Celtic cognates

Celtic cognates

Adjectives | Conjunctions | Pronouns | Verbs | People | Animals | Birds | Sea creatures | Parts of the body | Colours | Numbers | Time expressions | Musical terms | Trees | Other words

Celtiadur

A collection of Celtic cognates, with definitions, pronunciation, etymologies - includes the modern Celtic languages, older versions of these languages, such as Middle Welsh, Old Irish, and their extinct and reconstructed relatives and ancestors, including Gaulish, Celtiberian, Proto-Brythonic and Proto-Celtic.

Words marked with an asterisk are archaic and/or used only in place names. The Cornish words shown are in the Standard Written Form (Furv Skrifys Savonek) of Cornish. The Breton words are in Peurunvan/Modern Standard Spelling.


Colours

Gaeilge
(Irish)
Gàidhlig
(Gaelic)
Gaelg
(Manx)
Cymraeg
(Welsh)
Kernewek
(Cornish)
Brezhoneg
(Breton)
English
airgead airgead argid arian arghans arc'hant silver
bán bàn bane bân* white
pure
blond
fionn fionn fynn gwyn gwynn gwenn
geal geal gial gell gell gell white
bright
brown
bay
buí buidhe bwee yellow
gold
melyn melyn melen
ór òr airh aur owr aour
corcra corcar porffor purpur pourpré purple
dearg dearg jiarg red
crimson
rua ruadh ruy rhudd* rudh ruz
coch coch
cough
donn donn dhone dwn brown
dun
dubh dubh doo du du du black
glas glas glass glas glas glas blue
green
grey
gwyrdd gwyrdh
gwer
gwer green
gorm gorm gorrym gwrm* gorm
(brown)
uurm*
(dark)
blue
black
liath liath lheeah llwyd loos loued grey

Note

The usual Welsh word for red is coch. It has no cognates in other Celitic languages, and comes from the Latin coccum (a scarlet berry), which is also the root of coccinus (scarlet, scarlet-dyed), from which comes the English word cochineal, and related words in other languages [source].

Celtic cognates

Adjectives | Conjunctions | Pronouns | Verbs | People | Animals | Birds | Sea creatures | Parts of the body | Colours | Numbers | Time expressions | Musical terms | Trees | Other words

Celtiadur

A collection of Celtic cognates, with definitions, pronunciation, etymologies - includes the modern Celtic languages, older versions of these languages, such as Middle Welsh, Old Irish, and their extinct and reconstructed relatives and ancestors, including Gaulish, Celtiberian, Proto-Brythonic and Proto-Celtic.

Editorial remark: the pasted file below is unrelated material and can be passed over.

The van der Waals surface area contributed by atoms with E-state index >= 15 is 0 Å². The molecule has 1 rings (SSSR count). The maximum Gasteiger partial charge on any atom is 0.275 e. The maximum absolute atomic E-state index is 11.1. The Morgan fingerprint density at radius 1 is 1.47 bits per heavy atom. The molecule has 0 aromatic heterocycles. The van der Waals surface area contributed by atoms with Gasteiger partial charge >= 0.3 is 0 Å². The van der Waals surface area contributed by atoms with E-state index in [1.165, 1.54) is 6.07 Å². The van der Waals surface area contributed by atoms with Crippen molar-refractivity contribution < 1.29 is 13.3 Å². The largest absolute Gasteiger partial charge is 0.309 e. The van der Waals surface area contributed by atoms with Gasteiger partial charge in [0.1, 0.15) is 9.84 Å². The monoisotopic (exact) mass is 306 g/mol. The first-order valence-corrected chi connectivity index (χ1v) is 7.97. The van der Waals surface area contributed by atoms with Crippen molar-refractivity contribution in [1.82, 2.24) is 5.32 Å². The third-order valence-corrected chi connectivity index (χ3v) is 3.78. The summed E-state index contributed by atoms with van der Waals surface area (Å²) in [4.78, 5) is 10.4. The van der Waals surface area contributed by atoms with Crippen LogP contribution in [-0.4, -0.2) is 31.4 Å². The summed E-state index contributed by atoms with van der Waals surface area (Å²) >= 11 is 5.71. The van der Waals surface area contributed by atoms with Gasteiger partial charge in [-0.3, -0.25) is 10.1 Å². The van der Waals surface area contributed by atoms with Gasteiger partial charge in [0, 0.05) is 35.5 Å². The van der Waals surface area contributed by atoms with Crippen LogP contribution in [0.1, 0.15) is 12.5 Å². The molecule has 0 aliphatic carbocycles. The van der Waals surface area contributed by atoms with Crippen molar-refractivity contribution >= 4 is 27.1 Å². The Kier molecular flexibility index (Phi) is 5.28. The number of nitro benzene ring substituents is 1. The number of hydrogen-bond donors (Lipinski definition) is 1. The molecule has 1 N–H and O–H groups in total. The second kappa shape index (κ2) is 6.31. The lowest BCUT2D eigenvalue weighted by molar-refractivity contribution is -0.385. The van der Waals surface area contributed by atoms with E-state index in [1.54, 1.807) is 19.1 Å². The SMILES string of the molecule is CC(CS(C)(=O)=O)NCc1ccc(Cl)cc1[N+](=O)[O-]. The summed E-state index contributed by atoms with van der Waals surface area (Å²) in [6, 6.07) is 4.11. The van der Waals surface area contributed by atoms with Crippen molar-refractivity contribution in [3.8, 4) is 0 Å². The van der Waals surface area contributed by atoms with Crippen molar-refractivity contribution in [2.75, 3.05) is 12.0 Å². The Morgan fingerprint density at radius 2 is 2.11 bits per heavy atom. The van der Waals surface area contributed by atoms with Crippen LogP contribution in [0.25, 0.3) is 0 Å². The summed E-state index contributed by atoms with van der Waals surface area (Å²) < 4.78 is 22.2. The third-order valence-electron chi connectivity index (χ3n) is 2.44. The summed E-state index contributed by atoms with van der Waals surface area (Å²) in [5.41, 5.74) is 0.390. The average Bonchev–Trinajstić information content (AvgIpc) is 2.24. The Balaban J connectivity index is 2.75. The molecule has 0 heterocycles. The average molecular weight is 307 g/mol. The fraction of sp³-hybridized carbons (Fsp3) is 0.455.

[top]

If you would like to make any corrections or additions to this page, or if you can provide recordings, please contact me.

Links

Stòr-fhaclan Co-dhàimheil Ceilteach (Database of Celtic cognates)
http://www.smo.uhi.ac.uk/gaidhlig/faclair/scc/lorg.php

McBain's Etymological Dictionary of the Gaelic Language
http://www.ceantar.org/Dicts/MB2/

Information about Celtic languages

Breton, Celtiberian, Cornish, Cumbric, Gaulish, Irish, Lepontic, Lusitanian, Manx, Scottish Gaelic, Tartessian, Welsh


Green Web Hosting - Kualo

Why not share this page:

 

If you need to type in many different languages, the Q International Keyboard can help. It enables you to type almost any language that uses the Latin, Cyrillic or Greek alphabets, and is free.

If you like this site and find it useful, you can support it by making a donation via PayPal or Patreon, or by contributing in other ways. Omniglot is how I make my living.

Note: all links on this site to Amazon.com, Amazon.co.uk and Amazon.fr are affiliate links. This means I earn a commission if you click on any of them and buy something. So by clicking on these links you can help to support this site.